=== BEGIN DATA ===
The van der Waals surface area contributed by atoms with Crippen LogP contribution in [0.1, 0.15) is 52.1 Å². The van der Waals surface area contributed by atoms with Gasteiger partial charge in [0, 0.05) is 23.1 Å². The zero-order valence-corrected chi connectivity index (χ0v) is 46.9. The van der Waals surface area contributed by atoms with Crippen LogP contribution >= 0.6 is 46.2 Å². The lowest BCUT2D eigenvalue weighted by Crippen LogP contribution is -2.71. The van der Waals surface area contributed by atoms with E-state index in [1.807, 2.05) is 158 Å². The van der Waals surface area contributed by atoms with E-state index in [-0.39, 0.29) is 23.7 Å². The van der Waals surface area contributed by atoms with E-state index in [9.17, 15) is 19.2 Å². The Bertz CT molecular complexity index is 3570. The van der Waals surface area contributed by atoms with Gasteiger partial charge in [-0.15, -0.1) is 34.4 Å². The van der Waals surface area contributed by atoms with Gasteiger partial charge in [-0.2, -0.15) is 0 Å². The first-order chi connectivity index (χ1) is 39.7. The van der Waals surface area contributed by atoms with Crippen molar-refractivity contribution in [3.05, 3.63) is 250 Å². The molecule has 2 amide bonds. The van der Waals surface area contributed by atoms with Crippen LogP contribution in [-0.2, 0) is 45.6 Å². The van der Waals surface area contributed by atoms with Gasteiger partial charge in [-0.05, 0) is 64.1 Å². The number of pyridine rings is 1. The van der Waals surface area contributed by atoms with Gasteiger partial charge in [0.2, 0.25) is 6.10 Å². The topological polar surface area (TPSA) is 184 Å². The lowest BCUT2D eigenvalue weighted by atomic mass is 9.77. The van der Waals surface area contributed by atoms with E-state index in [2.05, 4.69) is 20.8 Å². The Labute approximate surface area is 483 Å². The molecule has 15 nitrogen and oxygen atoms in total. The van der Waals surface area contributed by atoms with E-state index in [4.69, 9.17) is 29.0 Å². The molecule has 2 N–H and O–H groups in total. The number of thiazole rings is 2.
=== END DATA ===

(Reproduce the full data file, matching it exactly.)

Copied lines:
The van der Waals surface area contributed by atoms with Crippen LogP contribution in [0.1, 0.15) is 52.1 Å². The van der Waals surface area contributed by atoms with Gasteiger partial charge in [0, 0.05) is 23.1 Å². The zero-order valence-corrected chi connectivity index (χ0v) is 46.9. The van der Waals surface area contributed by atoms with Crippen LogP contribution >= 0.6 is 46.2 Å². The lowest BCUT2D eigenvalue weighted by Crippen LogP contribution is -2.71. The van der Waals surface area contributed by atoms with E-state index in [1.807, 2.05) is 158 Å². The van der Waals surface area contributed by atoms with E-state index in [-0.39, 0.29) is 23.7 Å². The van der Waals surface area contributed by atoms with E-state index in [9.17, 15) is 19.2 Å². The Bertz CT molecular complexity index is 3570. The van der Waals surface area contributed by atoms with Gasteiger partial charge in [-0.15, -0.1) is 34.4 Å². The van der Waals surface area contributed by atoms with Gasteiger partial charge in [-0.2, -0.15) is 0 Å². The first-order chi connectivity index (χ1) is 39.7. The van der Waals surface area contributed by atoms with Crippen molar-refractivity contribution in [3.05, 3.63) is 250 Å². The molecule has 2 amide bonds. The van der Waals surface area contributed by atoms with Crippen LogP contribution in [-0.2, 0) is 45.6 Å². The van der Waals surface area contributed by atoms with Gasteiger partial charge in [-0.05, 0) is 64.1 Å². The number of pyridine rings is 1. The van der Waals surface area contributed by atoms with Gasteiger partial charge in [0.2, 0.25) is 6.10 Å². The topological polar surface area (TPSA) is 184 Å². The lowest BCUT2D eigenvalue weighted by atomic mass is 9.77. The van der Waals surface area contributed by atoms with E-state index in [2.05, 4.69) is 20.8 Å². The Labute approximate surface area is 483 Å². The molecule has 15 nitrogen and oxygen atoms in total. The van der Waals surface area contributed by atoms with E-state index in [4.69, 9.17) is 29.0 Å². The molecule has 2 N–H and O–H groups in total. The number of thiazole rings is 2.